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Pharmacological characterization of the peripheral FAAH inhibitor URB937 in female rodents: interaction with the Abcg2 transporter in the blood-placenta barrier.

Br J Pharmacol. 2012 Jul 9;

Authors: Moreno-Sanz G, Sasso O, Guijarro A, Oluyemi O, Bertorelli R, Reggiani A, Piomelli D


Background and purpose: URB937 is a peripherally restricted inhibitor of the anandamide-deactivating enzyme fatty-acid amide hydrolase (FAAH). Despite its limited access to the central nervous system (CNS), URB937 produces marked antinociceptive effects in rodents. URB937 is actively extruded from the CNS by the ATP-binding cassette (ABC) membrane transporter, Abcg2. Tissue Abcg2 levels are markedly different between males and females, and this transporter is known to limit the access of xenobiotics to the fetoplacental unit in gestating female rodents. In the present study, we investigated the tissue distribution and antinociceptive properties of URB937 in female mice and rats. Experimental approach: We studied the systemic disposition of URB937 in female mice and the antinociceptive effects of this compound in models of visceral (acetic acid-induced writhing) and inflammatory nociception (carrageenan-induced hyperalgesia) in female mice and rats. Furthermore, we evaluated the interaction of URB937 with the blood-placenta barrier in gestating mice and rats. Key results: Abcg2 restricts the access of URB937 to the CNS of female mice and rats. Nevertheless, URB937 produced a high degree of antinociception in female mice and rats in models of visceral and inflammatory pain. Moreover, the compound displayed a restricted access to placental and fetal tissues in pregnant mice and rats. Conclusions and implications: Peripheral FAAH blockade with URB937 reduces nociception in female mice and rats, as previously shown for males of the same species. In female mice and rats , Abcg2 limits the access of URB937, not only to the CNS, but also to the fetoplacental unit. © 2012 The Authors. British Journal of Pharmacology © 2012 The British Pharmacological Society.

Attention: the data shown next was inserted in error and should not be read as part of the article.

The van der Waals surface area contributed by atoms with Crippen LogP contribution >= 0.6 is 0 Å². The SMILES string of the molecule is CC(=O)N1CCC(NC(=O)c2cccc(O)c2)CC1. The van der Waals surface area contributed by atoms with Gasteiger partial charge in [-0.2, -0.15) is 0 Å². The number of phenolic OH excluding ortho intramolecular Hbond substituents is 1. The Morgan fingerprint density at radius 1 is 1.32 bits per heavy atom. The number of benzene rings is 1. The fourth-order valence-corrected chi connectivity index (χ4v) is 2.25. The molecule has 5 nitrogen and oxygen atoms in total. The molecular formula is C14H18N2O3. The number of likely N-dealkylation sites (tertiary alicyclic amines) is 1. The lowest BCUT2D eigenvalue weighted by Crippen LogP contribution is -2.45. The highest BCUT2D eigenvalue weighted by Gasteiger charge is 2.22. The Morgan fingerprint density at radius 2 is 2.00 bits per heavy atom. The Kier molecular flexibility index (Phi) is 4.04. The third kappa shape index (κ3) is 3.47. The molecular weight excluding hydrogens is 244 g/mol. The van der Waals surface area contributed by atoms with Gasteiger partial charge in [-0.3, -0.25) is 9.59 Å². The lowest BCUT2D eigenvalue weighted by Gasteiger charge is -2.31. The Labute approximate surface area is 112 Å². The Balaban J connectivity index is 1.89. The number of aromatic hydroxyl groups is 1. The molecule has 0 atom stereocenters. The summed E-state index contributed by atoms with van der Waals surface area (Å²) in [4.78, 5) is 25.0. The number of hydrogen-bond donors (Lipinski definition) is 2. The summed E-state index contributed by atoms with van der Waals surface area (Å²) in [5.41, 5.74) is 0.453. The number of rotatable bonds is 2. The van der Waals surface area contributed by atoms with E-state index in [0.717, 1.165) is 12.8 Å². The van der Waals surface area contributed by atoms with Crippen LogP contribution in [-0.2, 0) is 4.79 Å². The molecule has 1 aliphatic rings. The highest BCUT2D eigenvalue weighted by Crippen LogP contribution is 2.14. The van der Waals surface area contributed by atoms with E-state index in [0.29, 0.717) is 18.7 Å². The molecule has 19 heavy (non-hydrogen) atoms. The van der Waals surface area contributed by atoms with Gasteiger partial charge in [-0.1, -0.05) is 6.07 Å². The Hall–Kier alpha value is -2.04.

PMID: 22774772 [PubMed - as supplied by publisher]